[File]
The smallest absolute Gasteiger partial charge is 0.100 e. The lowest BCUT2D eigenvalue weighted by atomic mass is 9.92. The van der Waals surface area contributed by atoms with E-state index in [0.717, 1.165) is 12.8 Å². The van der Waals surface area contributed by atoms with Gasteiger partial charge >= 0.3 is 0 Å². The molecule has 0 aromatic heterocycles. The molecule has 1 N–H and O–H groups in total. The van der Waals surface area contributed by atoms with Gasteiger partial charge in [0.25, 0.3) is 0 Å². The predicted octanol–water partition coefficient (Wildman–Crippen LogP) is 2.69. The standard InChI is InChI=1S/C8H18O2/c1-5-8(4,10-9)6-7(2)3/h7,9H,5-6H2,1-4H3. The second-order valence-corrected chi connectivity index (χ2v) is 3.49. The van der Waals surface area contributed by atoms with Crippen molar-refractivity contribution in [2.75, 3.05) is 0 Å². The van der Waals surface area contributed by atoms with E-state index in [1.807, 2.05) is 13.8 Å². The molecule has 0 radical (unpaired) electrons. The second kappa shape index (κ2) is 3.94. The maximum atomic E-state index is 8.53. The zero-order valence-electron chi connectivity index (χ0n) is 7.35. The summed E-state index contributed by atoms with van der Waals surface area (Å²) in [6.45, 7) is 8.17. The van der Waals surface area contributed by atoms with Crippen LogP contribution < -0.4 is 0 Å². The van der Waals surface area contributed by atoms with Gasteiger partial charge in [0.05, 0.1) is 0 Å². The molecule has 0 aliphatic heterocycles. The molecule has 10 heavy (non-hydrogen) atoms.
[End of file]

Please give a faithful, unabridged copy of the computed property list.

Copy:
The smallest absolute Gasteiger partial charge is 0.100 e. The lowest BCUT2D eigenvalue weighted by atomic mass is 9.92. The van der Waals surface area contributed by atoms with E-state index in [0.717, 1.165) is 12.8 Å². The van der Waals surface area contributed by atoms with Gasteiger partial charge >= 0.3 is 0 Å². The molecule has 0 aromatic heterocycles. The molecule has 1 N–H and O–H groups in total. The van der Waals surface area contributed by atoms with Gasteiger partial charge in [0.25, 0.3) is 0 Å². The predicted octanol–water partition coefficient (Wildman–Crippen LogP) is 2.69. The standard InChI is InChI=1S/C8H18O2/c1-5-8(4,10-9)6-7(2)3/h7,9H,5-6H2,1-4H3. The second-order valence-corrected chi connectivity index (χ2v) is 3.49. The van der Waals surface area contributed by atoms with Crippen molar-refractivity contribution in [2.75, 3.05) is 0 Å². The van der Waals surface area contributed by atoms with E-state index in [1.807, 2.05) is 13.8 Å². The molecule has 0 radical (unpaired) electrons. The second kappa shape index (κ2) is 3.94. The maximum atomic E-state index is 8.53. The zero-order valence-electron chi connectivity index (χ0n) is 7.35. The summed E-state index contributed by atoms with van der Waals surface area (Å²) in [6.45, 7) is 8.17. The van der Waals surface area contributed by atoms with Crippen LogP contribution < -0.4 is 0 Å². The van der Waals surface area contributed by atoms with Gasteiger partial charge in [0.05, 0.1) is 0 Å². The molecule has 0 aliphatic heterocycles. The molecule has 10 heavy (non-hydrogen) atoms.